More EDI Blog posts
Check out my blog posts at CovalentWorks EDI Blog
You will find weekly updates on EDI service topics of interest to small businesses.
Transaction basics are provided as well as updates on the latest in web based service delivered from the cloud. Upcoming topics include retailer vendor scorecards, chargebacks, and integration with 3PL, accounting, WMS, and custom systems. Later this year there will posts on drop shipping, small business trends and much more.
EDI System Components
An EDI system consists of all of the components necessary to exchange EDI transactions with trading partners who are EDI capable. The major components are EDI translation software, user or system interfaces, hardware, maps, EDI guides, a communication network and EDI experienced personnel. A company that wants to be EDI capable will have to either buy the components or outsource all of the EDI system
components to a third party.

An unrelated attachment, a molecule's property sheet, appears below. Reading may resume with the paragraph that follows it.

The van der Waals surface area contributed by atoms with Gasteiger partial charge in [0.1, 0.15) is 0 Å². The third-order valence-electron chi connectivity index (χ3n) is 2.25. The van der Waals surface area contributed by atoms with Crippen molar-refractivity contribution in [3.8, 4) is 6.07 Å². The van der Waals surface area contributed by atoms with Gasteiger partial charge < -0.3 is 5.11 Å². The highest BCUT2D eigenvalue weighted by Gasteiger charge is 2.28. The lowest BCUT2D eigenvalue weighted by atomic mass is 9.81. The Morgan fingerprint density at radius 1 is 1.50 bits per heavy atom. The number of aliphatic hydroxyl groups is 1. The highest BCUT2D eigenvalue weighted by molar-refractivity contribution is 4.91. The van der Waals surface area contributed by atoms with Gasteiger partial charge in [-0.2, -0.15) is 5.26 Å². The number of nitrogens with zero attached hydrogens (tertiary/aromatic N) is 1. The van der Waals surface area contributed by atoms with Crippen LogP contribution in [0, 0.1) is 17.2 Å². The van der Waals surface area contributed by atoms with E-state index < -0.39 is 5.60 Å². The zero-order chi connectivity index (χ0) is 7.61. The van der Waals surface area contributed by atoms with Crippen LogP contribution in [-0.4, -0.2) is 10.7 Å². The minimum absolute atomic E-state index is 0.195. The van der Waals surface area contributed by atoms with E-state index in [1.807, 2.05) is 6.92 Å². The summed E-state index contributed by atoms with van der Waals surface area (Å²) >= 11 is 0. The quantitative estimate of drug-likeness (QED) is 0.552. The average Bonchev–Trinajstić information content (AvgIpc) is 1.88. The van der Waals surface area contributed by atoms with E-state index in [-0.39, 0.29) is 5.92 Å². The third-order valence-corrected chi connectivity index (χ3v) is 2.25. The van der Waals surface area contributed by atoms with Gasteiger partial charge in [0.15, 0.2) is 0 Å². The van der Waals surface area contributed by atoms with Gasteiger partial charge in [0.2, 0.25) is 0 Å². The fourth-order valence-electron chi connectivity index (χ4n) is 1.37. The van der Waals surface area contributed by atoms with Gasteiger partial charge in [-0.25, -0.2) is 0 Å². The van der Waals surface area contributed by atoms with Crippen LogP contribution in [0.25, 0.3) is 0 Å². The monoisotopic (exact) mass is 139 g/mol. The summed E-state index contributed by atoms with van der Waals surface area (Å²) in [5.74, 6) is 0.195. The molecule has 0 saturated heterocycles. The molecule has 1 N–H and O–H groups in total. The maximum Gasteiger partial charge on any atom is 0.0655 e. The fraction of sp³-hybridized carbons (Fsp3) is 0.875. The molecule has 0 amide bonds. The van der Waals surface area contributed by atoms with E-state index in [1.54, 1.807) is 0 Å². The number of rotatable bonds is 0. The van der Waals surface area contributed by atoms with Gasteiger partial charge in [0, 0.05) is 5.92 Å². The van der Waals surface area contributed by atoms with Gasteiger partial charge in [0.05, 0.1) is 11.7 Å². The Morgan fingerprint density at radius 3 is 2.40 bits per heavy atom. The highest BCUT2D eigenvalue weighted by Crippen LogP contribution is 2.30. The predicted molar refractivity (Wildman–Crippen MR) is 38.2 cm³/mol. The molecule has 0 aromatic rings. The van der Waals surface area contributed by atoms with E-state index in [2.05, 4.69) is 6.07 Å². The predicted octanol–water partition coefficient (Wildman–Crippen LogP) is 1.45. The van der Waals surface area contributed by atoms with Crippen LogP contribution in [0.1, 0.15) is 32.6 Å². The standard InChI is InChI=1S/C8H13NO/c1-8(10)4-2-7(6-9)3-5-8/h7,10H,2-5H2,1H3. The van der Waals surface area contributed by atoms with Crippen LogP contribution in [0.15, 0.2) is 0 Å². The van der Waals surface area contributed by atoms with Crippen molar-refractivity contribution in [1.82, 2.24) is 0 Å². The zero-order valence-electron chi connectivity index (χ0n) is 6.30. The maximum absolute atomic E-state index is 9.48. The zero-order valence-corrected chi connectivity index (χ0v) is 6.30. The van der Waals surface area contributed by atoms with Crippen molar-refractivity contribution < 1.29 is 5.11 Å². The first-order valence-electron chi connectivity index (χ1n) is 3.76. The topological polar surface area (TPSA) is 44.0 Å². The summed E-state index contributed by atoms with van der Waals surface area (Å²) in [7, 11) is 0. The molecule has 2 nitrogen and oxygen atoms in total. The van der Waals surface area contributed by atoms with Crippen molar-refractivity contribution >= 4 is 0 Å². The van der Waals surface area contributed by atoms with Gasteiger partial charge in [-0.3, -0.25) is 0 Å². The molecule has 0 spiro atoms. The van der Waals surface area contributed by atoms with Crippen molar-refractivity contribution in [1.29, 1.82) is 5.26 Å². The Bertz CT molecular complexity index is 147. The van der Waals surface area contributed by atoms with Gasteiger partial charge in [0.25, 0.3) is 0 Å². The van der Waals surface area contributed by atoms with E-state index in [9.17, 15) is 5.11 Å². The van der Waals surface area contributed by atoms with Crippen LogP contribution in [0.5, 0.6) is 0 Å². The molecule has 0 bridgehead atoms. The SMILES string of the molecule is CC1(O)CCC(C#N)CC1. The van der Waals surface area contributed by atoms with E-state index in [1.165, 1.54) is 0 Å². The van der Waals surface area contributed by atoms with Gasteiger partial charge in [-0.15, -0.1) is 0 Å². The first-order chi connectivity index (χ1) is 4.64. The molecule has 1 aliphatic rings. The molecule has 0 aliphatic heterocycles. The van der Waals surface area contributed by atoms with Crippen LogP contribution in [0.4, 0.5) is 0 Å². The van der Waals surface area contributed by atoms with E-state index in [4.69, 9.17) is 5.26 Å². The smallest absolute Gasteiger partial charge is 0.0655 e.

EDI transactions are very compact and difficult to read and manipulate. EDI translation software provides the ability to translate EDI data into a file format that can be interfaced with a company’s in-house systems or translated into forms that can be used by users.
EDI translation software supports the development and maintenance of maps. Maps are required to manipulate each transaction type. Every transaction type with every partner will be formatted differently. The map translates the EDI transaction into a useable file format.
EDI guides are provided by EDI trading partners to communicate how each transaction type will be formatted. The EDI guides must be followed exactly in order to be EDI compliant with a particular EDI partner. The EDI guides are used to develop maps. Follow this link to see an example of an EDI guide